Sunday, October 2, 2011

ANIMADVERSIONS OF A “LOOKIST” CRITIC


In The New York Times Book Review of September 25, Maureen Dowd reviewed Roger Ebert’s autobiographical “Life Itself.” The highly favorable notice contained the following: “Ebert tries to avoid gossip and ‘hurtful’ comments about actors. ‘I feel repugnance for the critic John Simon, who made it a specialty to attack the way actors look,’ he writes. ‘They can’t help how they look, any more than John Simon can help looking like a rat.’”

Needless to say, in her laudatory review, Dowd does not take issue with this statement, so the burden falls on me. It is a foolish assertion of Ebert’s for any number of reasons. First of all, because it makes him one of those ill-informed people who claim I made that procedure my specialty. I never went out of my way to attack actors for their looks; I attacked then, when I did, for something more relevant: not looking like what their parts called for. That, as I repeatedly stated, does matter.

If a set designer’s sets look poor or inappropriate, we criticize them with universally conceded impunity, even praise for our perceptiveness. The same goes for our criticism of a production’s costumes. Now, of course, it will be said that sets and costumes have no feelings, and cannot be hurt.

True, but their designers can be hurt more than actors can. If I say that actor X, in the hero’s role, looks like a garden gnome (which I haven’t actually), future directors and producers may, being ever so much more humane or purblind, disagree and ignore my “unfounded” slur. If, on the other hand, they agree with it, what harm have I done?

With sets and costumes, though, it is a different matter. Because opinions pro and con in those areas are much less emotionally charged and more debatable, sympathies can be more easily shaken than about faces, and poor reviews may actually damage a designer’s opportunities.

I do not hold with pussyfooting criticism of any kind.  If I say that actress Y in the role of the leading lady looked like a cigar store Indian (I actually did), I was saying so because she glaringly didn’t fit the role: two dashing young men would not have fought a deadly duel over her.

Now, I know that some reviewers would merely say of a visually thoroughly unsuited actress that she is miscast; or if she is many years too old, that she is too mature for her role. But those statements do not make much of an impression. A critic is a salesman for his reviews, and to sell them, he needs to make a powerful effect. Ergo the cigar store Indian.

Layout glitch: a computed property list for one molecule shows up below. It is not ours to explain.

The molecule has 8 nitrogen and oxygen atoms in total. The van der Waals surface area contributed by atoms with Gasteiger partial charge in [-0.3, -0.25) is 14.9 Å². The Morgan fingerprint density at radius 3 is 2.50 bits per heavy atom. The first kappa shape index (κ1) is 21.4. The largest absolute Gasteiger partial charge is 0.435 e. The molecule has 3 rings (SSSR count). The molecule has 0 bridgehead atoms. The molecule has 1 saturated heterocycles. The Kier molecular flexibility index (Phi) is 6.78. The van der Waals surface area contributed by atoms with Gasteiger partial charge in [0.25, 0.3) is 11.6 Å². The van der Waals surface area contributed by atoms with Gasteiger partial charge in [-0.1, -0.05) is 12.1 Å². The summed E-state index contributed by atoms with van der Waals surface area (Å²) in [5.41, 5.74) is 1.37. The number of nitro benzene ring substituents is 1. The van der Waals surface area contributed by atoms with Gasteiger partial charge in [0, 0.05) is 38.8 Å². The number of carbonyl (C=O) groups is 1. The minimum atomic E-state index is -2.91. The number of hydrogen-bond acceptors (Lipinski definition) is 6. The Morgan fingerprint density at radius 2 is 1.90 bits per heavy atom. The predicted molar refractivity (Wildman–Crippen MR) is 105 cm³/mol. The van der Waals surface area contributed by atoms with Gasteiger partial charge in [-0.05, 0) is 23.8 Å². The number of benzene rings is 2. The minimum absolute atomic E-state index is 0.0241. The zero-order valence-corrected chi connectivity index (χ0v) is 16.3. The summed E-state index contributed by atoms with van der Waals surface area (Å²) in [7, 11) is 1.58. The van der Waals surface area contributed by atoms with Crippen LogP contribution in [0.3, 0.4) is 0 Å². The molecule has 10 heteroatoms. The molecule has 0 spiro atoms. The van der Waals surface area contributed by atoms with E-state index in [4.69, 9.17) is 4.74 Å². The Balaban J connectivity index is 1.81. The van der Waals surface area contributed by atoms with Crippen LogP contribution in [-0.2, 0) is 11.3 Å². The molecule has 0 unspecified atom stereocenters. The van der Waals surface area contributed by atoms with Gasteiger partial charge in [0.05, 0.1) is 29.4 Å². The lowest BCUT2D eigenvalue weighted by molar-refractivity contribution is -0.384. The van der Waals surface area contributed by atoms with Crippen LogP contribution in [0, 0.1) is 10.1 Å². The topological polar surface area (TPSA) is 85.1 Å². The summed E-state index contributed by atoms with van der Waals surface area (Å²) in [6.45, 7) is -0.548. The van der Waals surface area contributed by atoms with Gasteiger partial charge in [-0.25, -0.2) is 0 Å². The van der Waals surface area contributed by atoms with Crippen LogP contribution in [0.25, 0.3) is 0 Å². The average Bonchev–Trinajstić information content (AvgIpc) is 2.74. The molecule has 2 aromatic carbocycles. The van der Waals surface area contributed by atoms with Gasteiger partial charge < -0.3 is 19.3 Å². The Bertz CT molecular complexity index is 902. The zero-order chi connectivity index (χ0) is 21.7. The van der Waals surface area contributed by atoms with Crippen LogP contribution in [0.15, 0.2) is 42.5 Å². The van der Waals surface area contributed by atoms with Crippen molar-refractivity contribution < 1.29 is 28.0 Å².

There are other things to be considered. If a performer is brilliant, such talent easily eclipses any deficiency in her looks. Take, for instance, Edith Piaf. Her looks were definitely wanting, but never made me note a lack that she glowingly transcended. OK, she was more a singer than an actress, but I have been just as tolerant of, say, Rita Tushingham or Peggy Ashcroft, whose talents dazzled. And surely sovereign talent is what we are entitled to get from a performer.

In other words, actors can definitely help their looks, often even without surpassing talent. Wigs, makeup, costuming and, onscreen, clever photography can also do the trick. It doesn’t matter how it is arrived at as long as it is done. And then there are all those roles for which looks are not necessary. In some cases, albeit rare, good looks can even be inappropriate and distracting.

Among these cases I include not only such obvious examples as the witches in “Macbeth,” but even Lady Macbeth herself, who, though she shouldn’t look repulsive, need not be a great beauty in that very much leading part. This seems especially true in Britain, which, for whatever reason, does not have so many beautiful women, and thus also beautiful actresses, as can be found in other countries. But who would have found fault, say, with Celia Johnson for not having had Hollywood good looks?

And, speaking of Hollywood, what does anyone who considers thespian comeliness unimportant make of the fact that looks of actresses, and to only slightly lesser extent actors, was capitalized on and greatly contributed to the movies’ success? So why not criticize looks in a medium where looks have been paramount—and not only at Paramount?

But never mind crassly commercial Hollywood; didn’t even so great a director as Ingmar Bergman set tremendous stock by the looks of his leading ladies? And if beauty can be of such importance, cannot its absence be equally important and duly reprehended?

As for me, I take beauty seriously everywhere, even in dogs. I am ill at easy with unsightly canines, no matter how vaunted the supposed superior intelligence of mutts may be. I am all for pure breeds, except, of course, in breeds like bulldogs, where ugliness is prized. But they look funny, and this is where comedy comes to the rescue. An unsightly actor or actress can be just the thing in comedy or, better yet, farce. There lack of looks actually scores.

Accordingly, I have no problem with Barbra Streisand in “Funny Girl”; it is only as an unfunny girl, especially when, as in “The Way We Were,” the smashing Robert Redford is in love with her, that she really bothers me. Of course, in real life handsome men often marry plain women, but art plays by other rules than life.